The Paramount Theatre; Seattle, WA
Decked in white, David Byrne and his ensemble of musicians, singers, and dancers set the stage for a big tent revival, the sort of affair most associated with backwoods evangelists and Steve Martin’s Jonas Nightengale from Leap of Faith. Unlike the snake oil salesmen Byrne resembled, he sold no false prophets or wisdom, rather delivering a sermon on high full of existentialism and whimsy.
The Brian Eno-fueled evening kicked off with “Strange Overtones” from Everything That Happens Will Happen Today, as Byrne regaled the eager crowd with a story of love, basking in the glow of beats 20 years past due. It’s hard to come to grips with such a flippant idea since much of Byrne’s canon still sounds fresh and groundbreaking. The dance rhythms of “I, Zimbra” followed, further proving the point that what is old is new again in the hands of both Byrne and his young but talented band. It was the first time the crowd laid eyes on the skillful dancers in Byrne’s employ, each re-enacting the akimbo limbs and devil-may-care movements that made Byrne an early music video star to throngs who had not witnessed his outrageous choreography for themselves. No amount of stage antics distracted from the pulpit from which Byrne spoke, and when he launched himself into “Help Me Somebody” from My Life in the Bush of Ghosts, it was evident that, while we may have been a willful congregation, the person Byrne was speaking to was himself. Granted, his words dripped of irony and wit, but the frenzied state the crowd worked themselves into mirrored Southern Baptist parishioners being saved by the word of Byrne.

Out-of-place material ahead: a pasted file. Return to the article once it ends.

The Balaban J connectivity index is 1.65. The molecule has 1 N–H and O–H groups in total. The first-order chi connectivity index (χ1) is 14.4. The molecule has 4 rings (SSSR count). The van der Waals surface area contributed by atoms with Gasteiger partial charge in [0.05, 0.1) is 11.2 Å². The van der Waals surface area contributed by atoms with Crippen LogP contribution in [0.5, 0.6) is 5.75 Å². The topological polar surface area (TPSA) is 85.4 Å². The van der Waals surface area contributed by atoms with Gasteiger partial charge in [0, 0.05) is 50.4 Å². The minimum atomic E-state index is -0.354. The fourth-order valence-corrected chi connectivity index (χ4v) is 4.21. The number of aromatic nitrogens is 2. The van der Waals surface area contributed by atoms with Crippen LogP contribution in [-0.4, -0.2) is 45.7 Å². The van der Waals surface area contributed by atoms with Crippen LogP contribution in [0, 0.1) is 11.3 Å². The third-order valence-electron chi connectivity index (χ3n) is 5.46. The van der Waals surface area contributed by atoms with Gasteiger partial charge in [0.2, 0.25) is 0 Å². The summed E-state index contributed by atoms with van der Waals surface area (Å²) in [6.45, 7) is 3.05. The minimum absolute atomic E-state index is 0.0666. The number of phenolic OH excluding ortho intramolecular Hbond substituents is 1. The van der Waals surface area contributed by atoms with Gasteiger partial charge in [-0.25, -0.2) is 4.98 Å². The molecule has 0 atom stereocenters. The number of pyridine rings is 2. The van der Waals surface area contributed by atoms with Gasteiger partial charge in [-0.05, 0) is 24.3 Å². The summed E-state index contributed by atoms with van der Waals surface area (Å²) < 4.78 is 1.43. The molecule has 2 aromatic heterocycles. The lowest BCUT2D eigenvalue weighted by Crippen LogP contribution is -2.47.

Of course, the evening did not carry the weight of sin and salvation, but the fervor blanketing the crowd carried Byrne and crew increasingly higher. The stakes were continually raised, and aside from the crowd sitting through the slow sides of Everything That Happens Will Happen Today (“Life is Long,” “One Fine Day”), not one ass was to be found in their assigned seat. Old Talking Head favorites garnered the largest responses, and as “Heaven,” “Life During Wartime,” and “Once in a Lifetime” wound down the set, not an ounce of energy was spared by performers and crowd.
The encore ratcheted up the pomp, with “Cities” building the tension for Byrne’s big surprise: an invasion from the San Francisco outfit Extra Action Marching Band. The blend of 60s hygiene, 70s glam, and 80s decadence emitted from the flashy freaks paraded down the aisles to astonished gasps and unbridled cheers. Once they made their way to the stage, it became an all-out assault on Talking Head classics “Road to Nowhere” and “Burning Down the House.” If Byrne were to preach about the ride to hell being worth the fun, there’s no doubt this would provide more than enough proof. It was hard to take your eyes off of the 30 bodies heaving and shaking with the spirit of Brian Eno and David Byrne, and it wasn’t until the subdued finale of “Everything That Happens” when the dust settled and our souls were set free.